The chapters on Piers Plowman are more concerned with source material than those on Chaucer's poetry. Traugott Lawler asserts that more of Langland's poem is translation than has been traditionally acknowledged, explaining that Langland rarely translates his sources point-by-point; rather, his study shows that Latin materials are woven throughout the imagery and diction of Piers Plowman. Ralph Hanna contends that Langland knew Lorens of Orlean's Somme le roi (c. 1279) as well as its English translation, the anonymous Speculum Vitae (c. 1350-1370), and that its narrative form inspires that of Piers Plowman. Hanna finally rejects C.S. Lewis's dismissal of the poem as "fragments but not a poem" and asserts that Langland was more au currant than Chaucer and Gower (139). Wendy Scase traces the stylistic influences of Langland's poem by showing how the Piers-tradition poets (particularly, the authors of Pierce the Ploghman's Crede, Richard the Redeless, and Mum and the Sothsegger) obey strictures for Latin composition taught in grammar schools, but not with a Latin base-text. Indeed, she maintains that the tradition poets respond to Piers Plowman as if it were a classroom text, even though it is a vernacular work. Scase ends by asking whether the poem was already a classic text taught by schoolmasters or whether the poets in the tradition sought to make it one, concluding that further research is needed to answer that question. Katherine Breen and D. Vance Smith both highlight specific characters in Langland's dream vision. Breen begins with the Latin vocabulary that Anima uses to define himself in passus 15 to explore the text's use of "sory Laten" (95). She concludes that Anima exceeds both English and Latin and in doing so creates a hybrid text that complicates the poem's personification allegory and deepens its theological teaching. Smith argues that Dame Studie represents a larger environment than scholars usually acknowledge, associating intellectuality with households and law courts, and not just the work of schools. To account for the gendering of Studie, he connects Langland's figure to Emma Cranford, wife of John de Catesby, who kept the accounts for their estates beginning in 1380-1381.
Finally, Maura Nolan and Rita Copeland focus on alternative authors. Nolan's perspicacious essay considers the understudied Mirour de l'Omme. In particular, she compares the poem's description of Fortune with his naming of the Virgin Mary. Nolan concludes that Gower's poem experimentally reconciles sensory data with tradition and morality, allowing him to imagine that literary authority can convey agency on a poet without requiring that he neglect didacticism. Rita Copeland's article on the medieval reception of Horace's Ars poetica opens the volume and makes the best case for why scholars of later periods should pay attention to the Middle Ages. Building on her studies of medieval commentaries on the Ars poetica, Copeland reviews the important role Horace's poem played in medieval education and notes that medieval scholars saw little use in translating the work, so that it remained associated almost exclusively with Latinity. By the middle of the twelfth century, however, she maintains that teachers sought new approaches to Latin grammar and composition and that works like Geoffrey of Vinsauf's early thirteenth-century Poetria nova began to displace the Ars poetica in schools, leaving Horace's "old" poetics to sixteenth-century humanist scholars interested more in philosophy than in pragmatic pedagogy, and allowing it to become a canonical text in modern literary theory.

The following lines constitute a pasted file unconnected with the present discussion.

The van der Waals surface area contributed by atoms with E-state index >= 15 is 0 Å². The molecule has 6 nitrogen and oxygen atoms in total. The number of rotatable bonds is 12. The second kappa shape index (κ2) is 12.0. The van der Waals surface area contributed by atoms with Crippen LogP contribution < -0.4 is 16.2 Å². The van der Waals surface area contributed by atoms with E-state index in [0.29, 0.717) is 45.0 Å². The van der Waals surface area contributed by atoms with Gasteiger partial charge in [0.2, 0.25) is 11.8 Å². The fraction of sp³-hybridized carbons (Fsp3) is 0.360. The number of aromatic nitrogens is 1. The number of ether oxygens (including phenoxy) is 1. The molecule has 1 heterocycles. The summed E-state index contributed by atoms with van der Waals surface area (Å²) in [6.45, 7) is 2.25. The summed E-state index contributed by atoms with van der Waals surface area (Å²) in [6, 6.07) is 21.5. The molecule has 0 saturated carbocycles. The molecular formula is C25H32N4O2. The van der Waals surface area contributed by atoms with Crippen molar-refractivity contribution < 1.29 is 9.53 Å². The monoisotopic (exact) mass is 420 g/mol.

The book is beautifully presented: the editing is thorough, the binding solid, and the cover design beautiful. My one complaint pertains to the index, which limits itself primarily to proper names. It does not even include "public poetry," a concept that many authors adopt from Middleton's famous essay, "The Idea of Public Poetry in the Reign of Richard II" (1978). That problem would be alleviated if the book were purchased in electronic form, which would be word searchable, and the Ohio State University Press is to be commended for offering both paper and electronic versions of their publications and for selling the CD for $14.95. That price makes this collection appropriate for advanced courses on Middle English literature, since the book compiles accessible and productive essays about form and style while reflecting on the myriad literary influences in medieval England. Whether it will convince non-medievalists to pay attention to our work is less certain. Few essays move beyond the Ricardian era, although many make the case that the medieval texts discussed are relevant to contemporary ways of thinking. Ultimately, what strikes me most about the essays is their testament to how many answers medieval literature offers to questions about "form after historicism" and the historicity of form.